Questions about Pakistan are now a fact of living here, no different from damp weather or calls from salespeople. Some I deflect, and others I frame around my own terms. [more inside]
"The Ideology of Hatred": An interview with Niza Yanay
- "Once we understand how hatred operates as an apparatus of power relations, and particularly how the discourse of hatred is motivated and mobilised in national conflicts, serious questions about misrecognition, veiled desires and symptomatic expressions arise. These questions have, to a large extent, been left unaddressed in studies of hatred between groups in conflict." [more inside]
What might help defeat Muslim extremists in Pakistan for good? Bollywood!
has been assassinated
in Islamabad. Why was he assassinated? Because he spoke in defence of Asia Bibi
and against Pakistan's outdated blasphemy laws
. Where do the justifications for death to those who insult Islam come from? Apparently not from the Quran...
to fetish wear
. Some snapshots of Pakistan's struggles with its sexual identities. [more inside]
Pakistan's believers in Islamic mysticism
embrace a personal approach to their faith and a different outlook on how to run their country’s government. The BBC
asks "Can Sufi Islam counter the Taleban?" The Economist
reports "Of Saints and Sinners".
Meanwhile from two in-depth reporters; William Dalrymple
: Pakistan is a country staring disaster in the face); and Moni Mohsin
: A personal history of Pakistan on the brink.
The counterinsurgency tactics
that seem to have worked so well in Iraq could backfire in Pakistan. (more articles from Nicholas Schmidle
We have lost on the way the lesson of living together,
We are now even scared of each other.
They are others whose faces are on your hands,
Your hurts are a deep sea -- our wounds are deep.
The stories that are being spread in our names are lies,
This is not us.
Words of a Pakistani pop song Yeh Hum Naheen [This is not us] hitting the charts, attempting to spread the message
that all muslims are not terrorists, story via Salon
"Produced and written by a British Muslim
, Waseem Mahmood, at the request of his two sons, "Yeh Hum Naheen
" offers a welcome counterpoint to the images of troops storming the Red Mosque, or fundamentalist mullahs preaching jihad. But the key to the song's success lies neither in its production values or deft depictions of average Pakistanis going about their daily lives, but in its heartfelt expression of pain. "
Sir Salman Rushdie versus
the Republic of Pakistan
. Rushdie is not one to shy from confrontation (previously
) - he's a grand master of the fine art*
of the literary feud
, sparring with notables including Germaine Greer
, John Updike
, John Le Carre
and (briefly) Martin Amis
“Maybe, yes, I am a diva.”
Meet Ali Saleem, known on Pakistani TV as Begum Nawazish Ali, hostess of a popular talk show. Mr. Saleem’s portrayal ... a middle-aged widow who, in glamorous saris and glittery diamonds, invites to her drawing room politicians, movie stars and rights advocates from Pakistan and India.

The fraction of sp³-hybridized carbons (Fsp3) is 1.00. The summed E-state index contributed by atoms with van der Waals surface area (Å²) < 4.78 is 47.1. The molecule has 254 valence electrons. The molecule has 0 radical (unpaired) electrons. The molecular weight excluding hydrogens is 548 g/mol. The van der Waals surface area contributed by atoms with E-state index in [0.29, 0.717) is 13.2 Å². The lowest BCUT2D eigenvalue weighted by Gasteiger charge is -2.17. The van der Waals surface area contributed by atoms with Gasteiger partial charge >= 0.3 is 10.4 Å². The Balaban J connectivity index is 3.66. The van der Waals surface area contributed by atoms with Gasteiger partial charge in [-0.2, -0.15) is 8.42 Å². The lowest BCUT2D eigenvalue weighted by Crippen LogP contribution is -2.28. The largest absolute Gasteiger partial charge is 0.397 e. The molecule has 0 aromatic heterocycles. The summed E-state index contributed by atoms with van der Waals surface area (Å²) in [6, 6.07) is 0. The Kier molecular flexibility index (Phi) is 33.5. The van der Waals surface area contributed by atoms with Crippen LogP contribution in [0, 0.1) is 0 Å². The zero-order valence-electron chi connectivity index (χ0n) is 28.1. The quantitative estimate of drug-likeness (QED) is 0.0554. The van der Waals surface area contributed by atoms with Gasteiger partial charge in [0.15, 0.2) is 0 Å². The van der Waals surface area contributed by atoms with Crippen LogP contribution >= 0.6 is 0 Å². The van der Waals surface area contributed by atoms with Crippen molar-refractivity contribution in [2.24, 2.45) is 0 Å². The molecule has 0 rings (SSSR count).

The age of horrorism. On the eve of the fifth anniversary of 9/11, Martin Amis analyses - and abhors - the rise of extreme Islamism. In a penetrating and wide-ranging essay he offers a trenchant critique of the grotesque creed and questions the West's faltering response to this eruption of evil.
Osama bin Laden, littérateur and new-media star
. A thought-provoking analysis of bin Laden's adept use of Koranic language and the Internet by Bruce B. Lawrence, an Islamic scholar at Duke who edited a new anthology of bin Laden's public statements called Messages to the World
. The Western media -- says the millionaire mass-murderer formerly trained as a useful ally by the CIA
via Pakistan's ISI
-- "implants fear and helplessness in the psyche of the people of Europe and the United States. It means that what the enemies of the United States cannot do, its media are doing!" Know thy enemy. [via Arts and Letters Daily.]
Who else has Khan worked with?
As far back as 2003, there have been strong indications
of Pakistan and Saudi Arabia building a strategic alliance based upon an exchange of nuclear technology, funding and natural resources, after a worsening post-9/11 relationship
between the United States and the Saud family. Concerns deepened
after Saudi Arabia requested a change in its relationship with the IAEA in May.
The Reality of Islamic Protests
An excellent article in Al-Ahram describing the anti war protests in Pakistan. It goes into the different groups who are organizing them, what hidden agendas they may have (some actually profit from the Afghani drug trade), and points out that for the most part, while not supportive of the war, most Pakastani's are not speaking out against it.
All this talk of US retaliation is stirring even more waters
in Pakistan's religious instutions: "Now listen, American, and listen well," says Hussain Zaeef, 21. He reads from Page 12 of the manual: " 'Bomb their embassies and vital economic centers.' That's what I will do to you and your country. I will get your children. I will get their playgrounds. I will get their schools, too. I will get all of you."